The summer flew by but I think its because we were busy bees! Here are some of the summer highlights:
Undergraduate Research – Anna Nixon spent the summer in the lab and field studying the influence of morphological features on bumble bee thermal properties and presenting and publishing her research as part of the McNair Scholars Program. Jesse Schneider joined the lab in May. He provided essential help during peak season of our bumble bee rearing and collected solitary bees for understanding pathogen transmission in bee communities. Carrie Hill was collecting bees as part of her Apes Valentes Undergraduate Research Award funded last May. The goal of her project is to study pathogen loads in pollen to compare these to pathogens in bees.
Travel and Field Trips – In June, I traveled to the Evolution Meeting in Austin, TX where I shared the labs research on understanding the genetics and evolution of mimetic coloration in bumble bees and had a chance to chat with some great collaborators. New grad student in the lab, Sarthok Rahman, attended modules in GWAS and pop gen a the Summer Institute in Statistical Genetics at the University of Washington. Patrick, Briana, and I each went on collecting expedition for bumble bees – Patrick to Oregon and Canada to collect Psithyrus females for his research on chemical ecology of these social parasites, I went to Utah to acquire Bombus bifarius males for genomic analysis of color variation, and Briana to collect Bombus melanopygus from the Oregon hybrid zone to understand how mimetic patterns have shifted over the last 100 years. Briana also spent a substantial portion of her time in the field in Pennsylvania collecting bumble bees, honey bees, and solitary bees for her pathogen communities project, and mentored Carrie and Jesse on this as well. She also helped out at Powdermill Nature Reserve identifying bees at the Flight 93 crash site.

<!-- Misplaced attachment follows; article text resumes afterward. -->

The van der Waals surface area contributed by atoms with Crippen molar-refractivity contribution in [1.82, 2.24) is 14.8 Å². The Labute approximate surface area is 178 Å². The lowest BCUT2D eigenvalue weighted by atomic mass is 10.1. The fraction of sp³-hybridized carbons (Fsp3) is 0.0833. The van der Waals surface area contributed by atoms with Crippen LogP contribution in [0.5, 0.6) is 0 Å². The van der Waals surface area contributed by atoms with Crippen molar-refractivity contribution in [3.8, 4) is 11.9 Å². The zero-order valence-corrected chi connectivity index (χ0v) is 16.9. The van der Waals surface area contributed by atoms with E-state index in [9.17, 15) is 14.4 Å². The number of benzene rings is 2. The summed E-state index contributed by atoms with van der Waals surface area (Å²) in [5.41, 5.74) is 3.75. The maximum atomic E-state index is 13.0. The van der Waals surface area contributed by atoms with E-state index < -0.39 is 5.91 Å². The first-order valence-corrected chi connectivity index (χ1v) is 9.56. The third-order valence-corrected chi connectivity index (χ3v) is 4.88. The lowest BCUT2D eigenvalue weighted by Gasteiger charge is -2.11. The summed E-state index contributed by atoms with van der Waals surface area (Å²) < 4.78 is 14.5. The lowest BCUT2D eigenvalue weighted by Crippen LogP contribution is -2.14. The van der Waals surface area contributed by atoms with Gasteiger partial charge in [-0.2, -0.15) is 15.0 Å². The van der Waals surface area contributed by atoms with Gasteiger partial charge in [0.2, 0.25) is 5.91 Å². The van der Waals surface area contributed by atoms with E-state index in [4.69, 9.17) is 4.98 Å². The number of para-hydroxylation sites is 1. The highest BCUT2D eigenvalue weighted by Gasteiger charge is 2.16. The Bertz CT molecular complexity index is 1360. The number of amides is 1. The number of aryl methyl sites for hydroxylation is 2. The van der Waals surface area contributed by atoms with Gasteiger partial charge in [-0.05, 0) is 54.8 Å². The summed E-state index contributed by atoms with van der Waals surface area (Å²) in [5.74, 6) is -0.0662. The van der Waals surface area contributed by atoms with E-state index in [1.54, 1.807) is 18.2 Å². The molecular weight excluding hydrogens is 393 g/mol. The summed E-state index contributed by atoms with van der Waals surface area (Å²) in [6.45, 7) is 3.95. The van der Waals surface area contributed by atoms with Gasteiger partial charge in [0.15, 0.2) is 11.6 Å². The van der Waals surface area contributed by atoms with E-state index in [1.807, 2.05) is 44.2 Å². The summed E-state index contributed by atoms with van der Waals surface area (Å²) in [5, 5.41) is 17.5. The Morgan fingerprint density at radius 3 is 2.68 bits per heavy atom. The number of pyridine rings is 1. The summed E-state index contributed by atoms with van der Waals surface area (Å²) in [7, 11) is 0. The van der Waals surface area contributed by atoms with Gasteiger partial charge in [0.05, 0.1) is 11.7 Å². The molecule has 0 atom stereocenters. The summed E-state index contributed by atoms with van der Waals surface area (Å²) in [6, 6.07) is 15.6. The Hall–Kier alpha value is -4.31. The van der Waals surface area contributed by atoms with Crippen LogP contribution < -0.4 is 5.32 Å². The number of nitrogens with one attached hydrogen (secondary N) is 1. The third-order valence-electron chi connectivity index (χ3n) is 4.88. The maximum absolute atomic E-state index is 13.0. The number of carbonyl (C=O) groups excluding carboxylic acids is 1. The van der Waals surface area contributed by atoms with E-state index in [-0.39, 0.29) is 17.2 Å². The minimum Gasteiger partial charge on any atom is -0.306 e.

NE SARE Research Grant Funded – Briana received funding for her bee pathogen community research project “Understanding the epidemiology of pathogens within bee communities in Pennsylvania” through a Northeast Sustainable Agricultural Research and Education Graduate Research grant!
Outreach at the Wings in the Park – Lee, Briana, Anna, Carrie, and I engaged the public on mimicry in pollinators at the July Wings in the Park celebration in Tudek Park. It was a very hot day but a fun event nevertheless. We got some good coverage in photos from the event published in the Centre Daily Times.
The Pollinator Meeting – Several members of the lab attended the third International Conference on Pollinator Biology, Health, and Policy held here at Penn State this past July. The pollinator community is vibrant and the pollinator center did a great job putting this together. Briana presented last year’s pollinator pathogen data at the meeting.
Lets not forget time in the lab doing research! – There were a lot of projects running this summer but major progress was made collecting data from the pathogen project described above, understanding developmental genetics of coloration (Lee, Sarthok, and I), and Patrick was exceptionally successful rearing and studying several species of North American Psithyrus on various bumble bee host species to better understand host nest invasion. I also enjoyed spending time at the bench collecting data fro several insect pigmentation projects (dogface butterflies with Counterman Lab, mutillids, bumble bees) and enjoyed experimenting with mutilliculture (velvet ant rearing, that is) for collaborative work with Joe Wilson. Extra efforts will be spend this fall on getting some of these results to publication!